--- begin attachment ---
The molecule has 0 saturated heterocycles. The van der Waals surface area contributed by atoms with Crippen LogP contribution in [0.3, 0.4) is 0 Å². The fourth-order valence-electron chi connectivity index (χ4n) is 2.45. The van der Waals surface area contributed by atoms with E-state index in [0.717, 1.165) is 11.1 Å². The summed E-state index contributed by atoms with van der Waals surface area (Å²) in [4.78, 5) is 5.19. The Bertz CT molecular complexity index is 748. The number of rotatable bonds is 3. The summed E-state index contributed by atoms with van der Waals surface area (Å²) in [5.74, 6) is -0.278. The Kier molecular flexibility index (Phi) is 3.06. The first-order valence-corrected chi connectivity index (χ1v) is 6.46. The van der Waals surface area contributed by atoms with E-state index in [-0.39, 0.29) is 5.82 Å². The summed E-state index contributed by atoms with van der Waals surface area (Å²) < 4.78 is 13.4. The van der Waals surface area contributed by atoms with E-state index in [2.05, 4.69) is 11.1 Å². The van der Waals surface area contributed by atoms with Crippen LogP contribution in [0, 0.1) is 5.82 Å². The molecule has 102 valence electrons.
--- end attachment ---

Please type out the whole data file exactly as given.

The molecule has 0 saturated heterocycles. The van der Waals surface area contributed by atoms with Crippen LogP contribution in [0.3, 0.4) is 0 Å². The fourth-order valence-electron chi connectivity index (χ4n) is 2.45. The van der Waals surface area contributed by atoms with E-state index in [0.717, 1.165) is 11.1 Å². The summed E-state index contributed by atoms with van der Waals surface area (Å²) in [4.78, 5) is 5.19. The Bertz CT molecular complexity index is 748. The number of rotatable bonds is 3. The summed E-state index contributed by atoms with van der Waals surface area (Å²) in [5.74, 6) is -0.278. The Kier molecular flexibility index (Phi) is 3.06. The first-order valence-corrected chi connectivity index (χ1v) is 6.46. The van der Waals surface area contributed by atoms with E-state index in [-0.39, 0.29) is 5.82 Å². The summed E-state index contributed by atoms with van der Waals surface area (Å²) < 4.78 is 13.4. The van der Waals surface area contributed by atoms with E-state index in [2.05, 4.69) is 11.1 Å². The van der Waals surface area contributed by atoms with Crippen LogP contribution in [0, 0.1) is 5.82 Å². The molecule has 102 valence electrons.